Bed-wetting ― also called nighttime incontinence or nocturnal enuresis ― means passing urine without intending to while asleep. This happens after the age at which staying dry at night can be reasonably expected.
Soggy sheets and pajamas — and an embarrassed child — are a familiar scene in many homes. But don't get upset if your child wets the bed. Bed-wetting isn't a sign of problems with toilet training. It's often just a typical part of a child's development.
Generally, bed-wetting before age 7 isn't a concern. At this age, your child may still be developing nighttime bladder control.
If your child continues to wet the bed, treat the problem with patience and understanding. Lifestyle changes, bladder training, moisture alarms and sometimes medicine may help lessen bed-wetting.
Most kids are fully toilet trained by age 5, but there's really no target date for having complete bladder control. Between the ages of 5 and 7, bed-wetting remains a problem for some children. After 7 years of age, a small number of children still wet the bed.
When to see a doctor
Most children outgrow bed-wetting on their own — but some need a little help. In other cases, bed-wetting may be a sign of an underlying condition that needs medical attention.
Talk to your child's doctor or other health care professional if:
- Your child still wets the bed after age 7.
- Your child starts to wet the bed after a few months of being dry at night.
- In addition to wetting the bed, your child has pain when passing urine, is often extra thirsty, has pink or red urine, has hard stools, or snores.
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It's not known for sure what causes bed-wetting. Several issues may play a role, such as:
- A small bladder. Your child's bladder may not be developed enough to hold all the urine made during the night.
- No awareness of a full bladder. If the nerves that control the bladder are slow to mature, a full bladder may not wake your child. This may be especially true if your child is a deep sleeper.
- A hormone imbalance. During childhood, some kids do not produce enough anti-diuretic hormone, also called ADH. ADH slows down how much urine is made during the night.
- Urinary tract infection. Also called a UTI, this infection can make it hard for your child to control the urge to pass urine. Symptoms may include bed-wetting, daytime accidents, passing urine often, red or pink urine, and pain when passing urine.
- Sleep apnea. Sometimes bed-wetting is a sign of obstructive sleep apnea. Sleep apnea is when a child's breathing is interrupted during sleep. This is often due to swollen and irritated or enlarged tonsils or adenoids. Other symptoms may include snoring and being sleepy during the day.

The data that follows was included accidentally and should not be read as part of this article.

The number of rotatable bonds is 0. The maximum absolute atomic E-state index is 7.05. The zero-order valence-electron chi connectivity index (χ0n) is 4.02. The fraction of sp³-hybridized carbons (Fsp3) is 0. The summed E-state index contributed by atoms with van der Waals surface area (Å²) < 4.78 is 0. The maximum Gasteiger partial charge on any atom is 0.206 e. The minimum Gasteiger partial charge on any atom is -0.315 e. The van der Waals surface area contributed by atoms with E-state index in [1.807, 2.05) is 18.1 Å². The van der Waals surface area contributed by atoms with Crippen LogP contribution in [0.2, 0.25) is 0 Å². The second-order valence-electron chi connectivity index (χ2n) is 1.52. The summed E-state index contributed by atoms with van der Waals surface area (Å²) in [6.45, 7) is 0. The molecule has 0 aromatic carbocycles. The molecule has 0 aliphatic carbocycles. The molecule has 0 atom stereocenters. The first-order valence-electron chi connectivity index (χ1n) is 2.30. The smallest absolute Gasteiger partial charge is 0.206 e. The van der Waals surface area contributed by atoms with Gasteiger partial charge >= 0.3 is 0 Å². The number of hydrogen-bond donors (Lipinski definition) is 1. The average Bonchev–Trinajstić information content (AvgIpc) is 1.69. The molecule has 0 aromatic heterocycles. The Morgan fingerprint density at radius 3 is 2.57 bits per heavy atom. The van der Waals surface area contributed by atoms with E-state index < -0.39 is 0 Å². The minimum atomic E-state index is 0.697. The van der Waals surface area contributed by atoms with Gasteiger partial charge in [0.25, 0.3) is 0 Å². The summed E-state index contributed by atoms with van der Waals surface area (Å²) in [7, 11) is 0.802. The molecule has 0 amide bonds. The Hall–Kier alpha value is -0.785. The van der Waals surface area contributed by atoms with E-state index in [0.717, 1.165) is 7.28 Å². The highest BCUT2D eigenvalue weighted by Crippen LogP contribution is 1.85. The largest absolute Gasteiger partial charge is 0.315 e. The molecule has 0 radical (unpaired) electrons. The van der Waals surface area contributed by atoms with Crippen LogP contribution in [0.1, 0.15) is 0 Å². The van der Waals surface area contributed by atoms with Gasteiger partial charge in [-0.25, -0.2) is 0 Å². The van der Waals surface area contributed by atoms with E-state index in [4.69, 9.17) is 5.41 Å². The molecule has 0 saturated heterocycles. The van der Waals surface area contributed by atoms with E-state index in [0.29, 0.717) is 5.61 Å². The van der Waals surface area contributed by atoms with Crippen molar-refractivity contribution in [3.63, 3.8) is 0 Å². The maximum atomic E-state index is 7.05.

- Diabetes. For a child who's usually dry at night, bed-wetting may be the first sign of diabetes. Other symptoms may include passing large amounts of urine at once, increased thirst, extreme tiredness and weight loss in spite of a good appetite.
- Ongoing constipation. A child who is constipated does not have bowel movements often enough, and the stools may be hard and dry. When constipation is long term, the muscles involved in passing urine and stools may not work well. This can be linked to bed-wetting.
- A problem in the urinary tract or nervous system. Rarely, bed-wetting is related to a difference in the structure of the urinary tract or nervous system.
Bed-wetting can affect anyone, but it's twice as common in boys as in girls.
Several factors have been linked with an increased risk of bed-wetting, including:
- Stress and anxiety. Stressful events may trigger bed-wetting. Examples include having a new baby in the family, starting a new school or sleeping away from home.
- Family history. If one or both of a child's parents wet the bed as children, their child has an increased chance of wetting the bed, too.
- Attention-deficit/hyperactivity disorder (ADHD). Bed-wetting is more common in children who have ADHD.
Although frustrating, bed-wetting without a physical cause does not result in any health risks. But bed-wetting can create some issues for your child, including:
- Guilt and embarrassment, which can lead to low self-esteem.
- Loss of opportunities for social activities, such as sleepovers and camp.
- Rashes on your child's bottom and genital area — especially if your child sleeps in wet underwear.
Aug. 24, 2023